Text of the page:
Could Indonesia pose a future threat to Australia?
17 May 2017|

Image courtesy of Flickr user Schristia.

Following last week’s decision by an Indonesian court to jail the former governor of Jakarta—Basuki Tjahaja Purnama (Ahok)—for two years for blasphemy, we need to ask ourselves whether Indonesia is heading down the path of extreme Islam. There’s little doubt that mob pressure over a supposed insult to Islam has succeeded. The question now is how much further is Indonesia going to slide towards an authoritarian Islamic state?

It’s important not to exaggerate this event, but neither should we sweep it under the carpet as an isolated incident. The fact is that what we understand to be Indonesia’s moderate brand of Islam is now under attack. Dennis Richardson indicated in his farewell address to the National Press Club last Friday that it was too early to say whether extremism was entering into mainstream Indonesian politics. But Richardson acknowledged the question was at ‘the sharp end of what we should be watching.’

Since the overthrow of President Suharto’s authoritarian military regime in 1998 Indonesia has made remarkable progress with its new democracy and the growth of a civil society. We have counted ourselves lucky to have such a moderate form of Islam on our very doorstep.

But the disturbing trends we’ve seen of late, of mob violence and thuggery, threaten the institutions of Indonesian democracy. As Greg Fealy has observed, Indonesia’s democracy is now badly tainted.

We have witnessed Indonesia lurch towards radical extremes before. President Sukarno in the early 1960s ran a regime that was hostile to the West, including Australia. At that time, Indonesia had the third largest communist party in the world after China and the Soviet Union and its policy of Confrontation (Konfrontasi) with Malaysia and Singapore involved armed conflict with those countries, the United Kingdom and Australia.

Sukarno’s Indonesia was being supplied by Moscow with advanced military equipment that was much better than Australia’s. This included 25 Badger bombers, 68 MiG fighters, a Sverdlov cruiser, 15 destroyers and 12 Whisky class submarines.

As a result, Australia made the decision to order the F-111 fighter-bombers that would be capable of bombing missions to Jakarta and back without refuelling from airfields in northern Australia. We also ordered the Oberon class submarines and the Charles F. Adams class guided-missile destroyers.

All of that suddenly changed in 1965 when Sukarno was overthrown by Suharto, who introduced a pro-Western military government. So, from 1965 to 1998 Australia experienced no military threats from Indonesia—an era Paul Keating later claimed as the greatest single strategic benefit ever conferred on Australia. Of course, we had our differences with Jakarta over such issues as East Timor, Irian Jaya and Papua New Guinea, and freedom of navigation through Indonesian straits.

If Indonesia continues along its recent economic growth path, it promises to be somewhere between the fourth or seventh largest economy in the world by mid-century with a population approaching 370 million people. It will become a major regional power.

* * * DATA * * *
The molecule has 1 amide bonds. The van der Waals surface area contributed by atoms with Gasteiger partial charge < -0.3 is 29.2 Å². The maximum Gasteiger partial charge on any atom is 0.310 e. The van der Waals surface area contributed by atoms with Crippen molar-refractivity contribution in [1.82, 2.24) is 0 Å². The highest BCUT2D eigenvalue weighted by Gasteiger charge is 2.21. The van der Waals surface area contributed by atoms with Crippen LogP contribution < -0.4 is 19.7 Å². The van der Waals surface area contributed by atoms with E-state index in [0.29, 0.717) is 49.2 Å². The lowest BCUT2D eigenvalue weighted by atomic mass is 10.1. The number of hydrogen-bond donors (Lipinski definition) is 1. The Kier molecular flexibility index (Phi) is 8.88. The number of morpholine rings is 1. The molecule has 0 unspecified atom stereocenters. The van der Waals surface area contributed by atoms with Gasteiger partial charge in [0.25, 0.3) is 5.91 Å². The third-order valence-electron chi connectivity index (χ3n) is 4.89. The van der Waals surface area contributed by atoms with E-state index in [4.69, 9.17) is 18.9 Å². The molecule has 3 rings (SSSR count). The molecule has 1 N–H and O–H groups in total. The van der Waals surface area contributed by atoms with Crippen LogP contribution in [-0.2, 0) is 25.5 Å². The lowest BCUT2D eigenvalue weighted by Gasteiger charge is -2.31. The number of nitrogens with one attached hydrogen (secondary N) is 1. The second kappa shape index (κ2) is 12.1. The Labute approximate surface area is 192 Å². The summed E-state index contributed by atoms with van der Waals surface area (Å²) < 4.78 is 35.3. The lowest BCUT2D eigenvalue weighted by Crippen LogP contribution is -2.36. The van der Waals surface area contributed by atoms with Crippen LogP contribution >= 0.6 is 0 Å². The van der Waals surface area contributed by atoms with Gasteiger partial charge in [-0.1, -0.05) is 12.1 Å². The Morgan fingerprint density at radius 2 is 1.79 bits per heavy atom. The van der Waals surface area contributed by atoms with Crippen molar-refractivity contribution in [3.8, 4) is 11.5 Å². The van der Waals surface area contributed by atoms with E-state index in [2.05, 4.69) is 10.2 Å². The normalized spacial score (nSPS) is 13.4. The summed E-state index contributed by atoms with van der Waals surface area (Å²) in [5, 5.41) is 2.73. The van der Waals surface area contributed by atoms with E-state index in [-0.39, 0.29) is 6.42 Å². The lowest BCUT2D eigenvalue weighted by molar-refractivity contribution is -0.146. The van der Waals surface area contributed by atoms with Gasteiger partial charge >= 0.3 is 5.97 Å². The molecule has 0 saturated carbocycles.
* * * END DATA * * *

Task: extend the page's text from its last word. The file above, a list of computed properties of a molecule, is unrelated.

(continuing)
It’s therefore vital that Indonesia doesn’t slide towards some sort of aggressive Islamic state. Should that occur we could be faced with a strategic challenge of the first order. This is because an Indonesia that became hostile could pose a serious threat to Australia’s fundamental security.

Such a strategic challenge on our doorstep would have grave implications for our defence preparedness and the ADF’s expansion base, as well as the Defence budget. Moreover, as we discovered in Confrontation, it doesn’t follow that America would necessarily come to our defence if it faced a major military threat elsewhere in the region.

None of this is to extrapolate from current worrying trends with regard to violent religious outbursts in Indonesia to that country inevitably becoming our enemy. But what’s known as the butterfly effect in chaos theory is the phenomenon whereby a relatively minor change in circumstances (for example, the violent Islamist demonstrations over Ahok) can cause unpredictably large changes in outcome with disastrous results.

We shouldn’t therefore dismiss the possibility of our Indonesian neighbour lurching into the sort of extreme religious nationalism that we’re seeing elsewhere in the world. Because of its proximity to northern Australia and our vital lines of communication, as well as its size and different cultural make-up, Indonesia will always have the potential attributes of both a good friend and—in the worst of circumstances—a serious adversary.

Historically, neighbouring countries that have markedly different cultures, ethnic compositions and religions have most often gone to war (witness the history of Europe and parts of Asia). Over the last half-century Australia and Indonesia have averted that fate—including over the independence of East Timor—through a combination of good management and some luck.

The decades ahead will probably not see much diminution in the scope for periodic disagreements between our two countries. But prudent Australian defence planning will need to keep an extremely close eye on the direction of Indonesian politics and the implications for our own security of the role of Islamic extremists.